Well, it’s expected that a recent judgement on swearing at police have consequence. “Police unions warned that the ruling would erode respect for the police and lead to more officers being verbally abused.” [5] [6]

Let’s not disrupt law and order.


George Orwell once lamented how politics corrupts the English language. Well, it’s never good when the former prime minister of your country does it while in office and it becomes a media sensation! [7]

for the light of utterance of shameful words soon leads to shameful actions” – Confucius [8]

Such conduct swamps newspapers and results in a lack of proper news being told. The lack of proper policy discussion and rationality is not a good thing. Remember, this is a result of swearing.

And what about the prime minister being a role model? So much for that! The fact is we wish to act with grace and civility in all discussions, and swearing has been shown to mire that.


Let’s be blunt, swearing is clearly not good at being specific. Let’s take some veritable idiot looking at a hapless chap who just made a pitifully foolish mistake. He might say;

You [insert swear word (s)] idiot! You’re [insert swear word (s)] stupid!

Whereas, depending on the situation, one might be more accurate and true to say:

You would seem to be sciolistic dilettante.

That is not to state that the second statement is always more accurate, but that using a larger vocabulary gives greater meaning to your words over time. I think we get the idea.


I’ll leave it at that for R1, and hope I’ve articulated a powerful case. Over to Imabench.


1 -
2 -
3 -
4 -
6 -
7 -
8 – Aristotle, Politics, Book VIII, 1336b.14-11


1) The pro's scenario

Humans are emotional creatures, we can be delighted or sometimes just happy, other times we can get annoyed or very, very pissed off. Curse words are words that help people unleash the frustration inside them in a situation which politeness or less harmful words dont fully express. People who do not release their frustration now has all of that rage bottled up over time which can cause a significant deal of stress. So cursing can be seen as a quick way to release all of your anger and become a happier person, rather than holding your tongue all the time and over time letting all of that rage build up inside you until you lose your mind or snap.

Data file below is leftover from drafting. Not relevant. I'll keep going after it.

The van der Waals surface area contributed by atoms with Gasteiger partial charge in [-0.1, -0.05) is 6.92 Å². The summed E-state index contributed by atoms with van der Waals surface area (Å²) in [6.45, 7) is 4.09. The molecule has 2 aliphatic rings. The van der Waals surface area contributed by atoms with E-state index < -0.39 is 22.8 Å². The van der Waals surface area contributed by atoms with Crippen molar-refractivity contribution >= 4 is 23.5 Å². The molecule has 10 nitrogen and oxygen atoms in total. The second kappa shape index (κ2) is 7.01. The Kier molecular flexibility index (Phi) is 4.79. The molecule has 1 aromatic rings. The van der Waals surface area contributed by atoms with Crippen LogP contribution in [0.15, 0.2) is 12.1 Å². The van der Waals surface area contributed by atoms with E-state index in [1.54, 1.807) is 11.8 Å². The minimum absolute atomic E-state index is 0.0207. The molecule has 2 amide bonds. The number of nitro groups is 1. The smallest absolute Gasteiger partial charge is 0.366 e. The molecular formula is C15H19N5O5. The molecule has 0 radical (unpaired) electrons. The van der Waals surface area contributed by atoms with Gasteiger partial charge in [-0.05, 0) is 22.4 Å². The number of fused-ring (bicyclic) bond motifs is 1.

In the first video to the right is an episode from mythbusters. It is about a myth that swearing when suffering from something helps you tolerate pain more than if you were just using more milder forms of curse words. It has even been proven by other studies that swearing can help people tolerate pain more.

As for precise vs imprecise communication, communication doesnt come in the form of just the context of words, because curse words carry more emotion to them and help people really express how they feel on the inside.

Swear words are hardly civil, I give the Pro that. However curse words help a person release their anger in a situation so that they are happier over the long term period whereas being polite means holding your tongue and having all that annoys you bottled up inside over a long period of time. Swearing can help a person feel better later, feel less depressed later, and helps express their anger. Anger is a bad thing to have inside you, curse words remove that anger faster then using politeness or more milder forms of cursing.

2) The aspects of swearing

People dont often swear because they want to be vulgar or uncivilized or cool, most of the time people swear to deal with pain or stress in their lives, really express their emotions and feelings in words, OR TO JUST MAKE A F*CKING POINT.

Had I not done that chances are you would have skipped right over it or not even given it a second thought, right? Then the point is made, cursing helps people make a point to.

As for betraying chivalry and acting like scholarly gentlemen, there is a time to act polite and a time to really express the pain you are in or speak out about what you really want to say, and we cant always put chivalry on top of our right to express ourselves. Swearing is negative in civility but it is the best way to express ones opinions and emotions at the same time.

3) Swearing betrays rationality and morality among other things

Initially it does, but there are long term effects that swearing has on people stress levels and ability to cope with pain that must be taken into account.

4) Class Barriers